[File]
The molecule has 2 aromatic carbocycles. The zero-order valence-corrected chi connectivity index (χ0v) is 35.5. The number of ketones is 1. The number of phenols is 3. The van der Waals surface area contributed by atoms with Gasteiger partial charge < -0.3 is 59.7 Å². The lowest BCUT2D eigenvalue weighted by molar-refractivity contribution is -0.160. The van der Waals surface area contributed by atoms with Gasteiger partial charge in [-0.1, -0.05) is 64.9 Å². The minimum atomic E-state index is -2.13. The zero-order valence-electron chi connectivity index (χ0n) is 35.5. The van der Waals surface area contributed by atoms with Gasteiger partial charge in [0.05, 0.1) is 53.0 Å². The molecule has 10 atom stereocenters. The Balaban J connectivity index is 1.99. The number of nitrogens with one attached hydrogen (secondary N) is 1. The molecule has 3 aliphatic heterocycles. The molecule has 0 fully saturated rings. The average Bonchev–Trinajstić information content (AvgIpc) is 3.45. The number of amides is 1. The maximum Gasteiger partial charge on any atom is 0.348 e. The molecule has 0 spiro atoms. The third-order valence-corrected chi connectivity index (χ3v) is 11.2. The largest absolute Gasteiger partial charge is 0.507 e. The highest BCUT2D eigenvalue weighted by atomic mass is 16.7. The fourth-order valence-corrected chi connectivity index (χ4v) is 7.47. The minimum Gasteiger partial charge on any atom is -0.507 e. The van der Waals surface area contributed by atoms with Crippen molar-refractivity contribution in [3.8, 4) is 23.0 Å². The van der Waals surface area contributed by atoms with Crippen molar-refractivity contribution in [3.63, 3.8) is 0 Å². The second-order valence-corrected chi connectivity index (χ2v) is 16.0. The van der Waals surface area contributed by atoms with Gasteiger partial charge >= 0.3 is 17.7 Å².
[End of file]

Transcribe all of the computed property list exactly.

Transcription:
The molecule has 2 aromatic carbocycles. The zero-order valence-corrected chi connectivity index (χ0v) is 35.5. The number of ketones is 1. The number of phenols is 3. The van der Waals surface area contributed by atoms with Gasteiger partial charge < -0.3 is 59.7 Å². The lowest BCUT2D eigenvalue weighted by molar-refractivity contribution is -0.160. The van der Waals surface area contributed by atoms with Gasteiger partial charge in [-0.1, -0.05) is 64.9 Å². The minimum atomic E-state index is -2.13. The zero-order valence-electron chi connectivity index (χ0n) is 35.5. The van der Waals surface area contributed by atoms with Gasteiger partial charge in [0.05, 0.1) is 53.0 Å². The molecule has 10 atom stereocenters. The Balaban J connectivity index is 1.99. The number of nitrogens with one attached hydrogen (secondary N) is 1. The molecule has 3 aliphatic heterocycles. The molecule has 0 fully saturated rings. The average Bonchev–Trinajstić information content (AvgIpc) is 3.45. The number of amides is 1. The maximum Gasteiger partial charge on any atom is 0.348 e. The molecule has 0 spiro atoms. The third-order valence-corrected chi connectivity index (χ3v) is 11.2. The largest absolute Gasteiger partial charge is 0.507 e. The highest BCUT2D eigenvalue weighted by atomic mass is 16.7. The fourth-order valence-corrected chi connectivity index (χ4v) is 7.47. The minimum Gasteiger partial charge on any atom is -0.507 e. The van der Waals surface area contributed by atoms with Crippen molar-refractivity contribution in [3.8, 4) is 23.0 Å². The van der Waals surface area contributed by atoms with Crippen molar-refractivity contribution in [3.63, 3.8) is 0 Å². The second-order valence-corrected chi connectivity index (χ2v) is 16.0. The van der Waals surface area contributed by atoms with Gasteiger partial charge >= 0.3 is 17.7 Å².